From Growth Theory to Technology Policy – Coordination Problems in Theory and Practice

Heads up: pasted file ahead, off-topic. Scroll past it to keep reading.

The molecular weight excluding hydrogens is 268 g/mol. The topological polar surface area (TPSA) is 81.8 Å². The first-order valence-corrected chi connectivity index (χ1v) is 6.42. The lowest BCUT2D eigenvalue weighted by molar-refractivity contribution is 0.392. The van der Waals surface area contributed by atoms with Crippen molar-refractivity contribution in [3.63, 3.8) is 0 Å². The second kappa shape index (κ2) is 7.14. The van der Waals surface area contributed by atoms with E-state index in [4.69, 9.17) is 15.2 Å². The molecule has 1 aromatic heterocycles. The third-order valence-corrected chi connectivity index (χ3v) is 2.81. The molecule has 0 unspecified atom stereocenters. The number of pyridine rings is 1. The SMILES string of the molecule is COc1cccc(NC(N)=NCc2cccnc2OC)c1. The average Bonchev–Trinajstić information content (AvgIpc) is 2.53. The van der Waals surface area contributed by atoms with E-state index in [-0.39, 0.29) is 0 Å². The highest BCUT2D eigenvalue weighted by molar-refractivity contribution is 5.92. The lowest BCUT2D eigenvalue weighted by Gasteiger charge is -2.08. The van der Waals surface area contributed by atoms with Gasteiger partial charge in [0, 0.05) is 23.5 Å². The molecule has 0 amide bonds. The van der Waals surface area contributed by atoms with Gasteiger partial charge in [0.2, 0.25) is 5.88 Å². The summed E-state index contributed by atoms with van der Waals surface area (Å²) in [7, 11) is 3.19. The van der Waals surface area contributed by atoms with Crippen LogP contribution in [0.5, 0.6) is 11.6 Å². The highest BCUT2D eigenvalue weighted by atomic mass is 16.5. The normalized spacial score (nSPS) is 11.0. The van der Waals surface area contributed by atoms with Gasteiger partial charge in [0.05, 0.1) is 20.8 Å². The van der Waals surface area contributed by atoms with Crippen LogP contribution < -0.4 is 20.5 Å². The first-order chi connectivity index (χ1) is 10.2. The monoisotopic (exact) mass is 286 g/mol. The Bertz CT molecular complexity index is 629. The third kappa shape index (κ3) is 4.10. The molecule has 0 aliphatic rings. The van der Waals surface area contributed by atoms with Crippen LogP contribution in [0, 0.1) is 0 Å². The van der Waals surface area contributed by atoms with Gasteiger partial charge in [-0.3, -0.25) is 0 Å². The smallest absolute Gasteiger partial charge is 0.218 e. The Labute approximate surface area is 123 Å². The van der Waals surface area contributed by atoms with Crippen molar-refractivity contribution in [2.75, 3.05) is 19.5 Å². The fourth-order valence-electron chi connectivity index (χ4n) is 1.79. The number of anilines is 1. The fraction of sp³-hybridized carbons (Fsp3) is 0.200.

Economists, in particular Bresnahan and Trajtenberg (1995), have recently drawn attention to the importance of generic or general purpose technologies (GPTs) and their significance for economic growth. An interesting part of this research identifies coordination problems in the introduction of GPTs, and the potentially large benefits in coordinating research and product development. Thinking about information technology as a GPT, with the associated coordination problems, seems to fit well with the motivation behind governmental support schemes to IT and related high-tech industries in Norway. The first part of our study focoses on a series of such IT-programs that have been implemented in Norway from the early 1980s, with the objective of coordinating the development of information technology and its application throughout the economy. We examine in some detail the largest of these IT-programs through its planning and implementation stages and emphasize how closely it is connected to recent economic analysis of GPTs. The second part of our study examines to what extent these governmental plans and subsidy schemes have been successful in creating economic results in terms of growth and profits in the IT and IT-related industries. In the final part of the paper we discuss some of the lessons about the problems with technology policy at a practical level.
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